Although few people are familiar with the technicalities of human embryonic stem cell research, a large majority knows about its existence and most people even have an outspoken opinion about whether this research should or should not be pursued. The combination of great medical expectations and the instrumental use of embryos has proved to be an explosive mix as the stakes are raised tremendously high on either side of the debate. Both scientists and ethicists are forced to look for the best way to reconcile valuable research with the moral objections it generates. As shown in this dissertation, the necessary interaction between science and ethics has created a feedback-loop in which not only science is questioned or backed by ethics, but also the reverse.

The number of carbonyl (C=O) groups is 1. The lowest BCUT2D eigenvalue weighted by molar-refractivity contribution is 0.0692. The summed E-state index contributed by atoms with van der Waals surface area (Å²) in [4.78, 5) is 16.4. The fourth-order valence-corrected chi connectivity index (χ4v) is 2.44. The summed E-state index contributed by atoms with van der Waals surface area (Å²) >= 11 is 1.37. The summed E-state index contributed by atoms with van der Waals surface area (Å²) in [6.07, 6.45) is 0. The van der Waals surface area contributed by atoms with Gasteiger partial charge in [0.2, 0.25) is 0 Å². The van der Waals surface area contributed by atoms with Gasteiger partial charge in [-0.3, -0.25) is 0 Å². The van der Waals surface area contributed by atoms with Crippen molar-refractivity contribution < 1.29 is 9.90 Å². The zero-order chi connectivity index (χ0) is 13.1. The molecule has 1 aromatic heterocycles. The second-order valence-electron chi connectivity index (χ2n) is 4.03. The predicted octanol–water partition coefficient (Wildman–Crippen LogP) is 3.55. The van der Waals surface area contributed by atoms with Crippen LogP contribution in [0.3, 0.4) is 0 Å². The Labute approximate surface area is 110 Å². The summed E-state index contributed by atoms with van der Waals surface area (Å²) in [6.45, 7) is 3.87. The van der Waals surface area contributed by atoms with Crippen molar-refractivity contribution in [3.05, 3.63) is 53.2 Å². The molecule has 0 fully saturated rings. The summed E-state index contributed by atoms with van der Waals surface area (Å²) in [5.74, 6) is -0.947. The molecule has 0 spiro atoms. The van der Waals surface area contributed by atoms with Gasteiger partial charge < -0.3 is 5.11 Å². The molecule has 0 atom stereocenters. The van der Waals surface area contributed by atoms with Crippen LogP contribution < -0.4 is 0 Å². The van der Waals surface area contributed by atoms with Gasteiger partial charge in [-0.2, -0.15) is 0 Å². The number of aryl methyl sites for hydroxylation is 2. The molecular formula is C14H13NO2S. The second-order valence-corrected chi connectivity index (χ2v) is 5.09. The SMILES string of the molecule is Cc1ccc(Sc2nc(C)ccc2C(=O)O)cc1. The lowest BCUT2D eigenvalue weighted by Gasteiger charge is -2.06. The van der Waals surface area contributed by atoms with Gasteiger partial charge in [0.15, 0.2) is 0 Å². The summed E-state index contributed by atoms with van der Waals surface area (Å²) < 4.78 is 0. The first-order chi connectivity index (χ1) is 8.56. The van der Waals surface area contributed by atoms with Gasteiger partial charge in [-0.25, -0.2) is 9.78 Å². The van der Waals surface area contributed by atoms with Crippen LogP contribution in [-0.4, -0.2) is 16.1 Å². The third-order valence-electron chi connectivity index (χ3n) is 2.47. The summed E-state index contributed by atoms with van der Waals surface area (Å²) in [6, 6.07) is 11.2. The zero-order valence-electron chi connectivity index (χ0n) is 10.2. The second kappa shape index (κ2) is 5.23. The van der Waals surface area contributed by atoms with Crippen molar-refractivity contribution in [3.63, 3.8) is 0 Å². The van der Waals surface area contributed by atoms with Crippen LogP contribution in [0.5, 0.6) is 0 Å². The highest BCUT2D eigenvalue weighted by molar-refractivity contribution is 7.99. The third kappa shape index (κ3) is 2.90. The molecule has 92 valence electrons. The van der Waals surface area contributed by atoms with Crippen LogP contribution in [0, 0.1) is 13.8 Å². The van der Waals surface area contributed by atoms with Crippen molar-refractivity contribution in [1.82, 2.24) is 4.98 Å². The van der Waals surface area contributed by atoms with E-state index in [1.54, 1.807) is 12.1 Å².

This dissertation is a collection of articles. As such, it is not – nor does it aim to be – an exhaustive overview of the so-called stem cell debate and its ethical and scientific components. Rather than that, it focuses on a limited number of very specific issues and arguments within the debate, which are all shaped by the interaction of science and ethics. To clarify this interaction, the ethical arguments in scientific articles and the scientific arguments in ethical articles, reports and guidelines were studied for each of these specific issues. After this descriptive phase, both scientific and ethical arguments were used in an effort to reach a (broad) reflective equilibrium concerning the issues at hand. Specifically, moral judgements and intuitions regarding the moral status of the human embryo, oocyte donation for research purposes, embryonic stem cell derived gametes and the role of stem cell regulation were confronted with basic principles (principles of beneficence, non-maleficence, justice, and autonomy, but also the proportionality principle, separation principle et cetera) and general ethical theories. In some articles this method was supplemented with consideration for legal principles, biological concepts and philosophical reflections.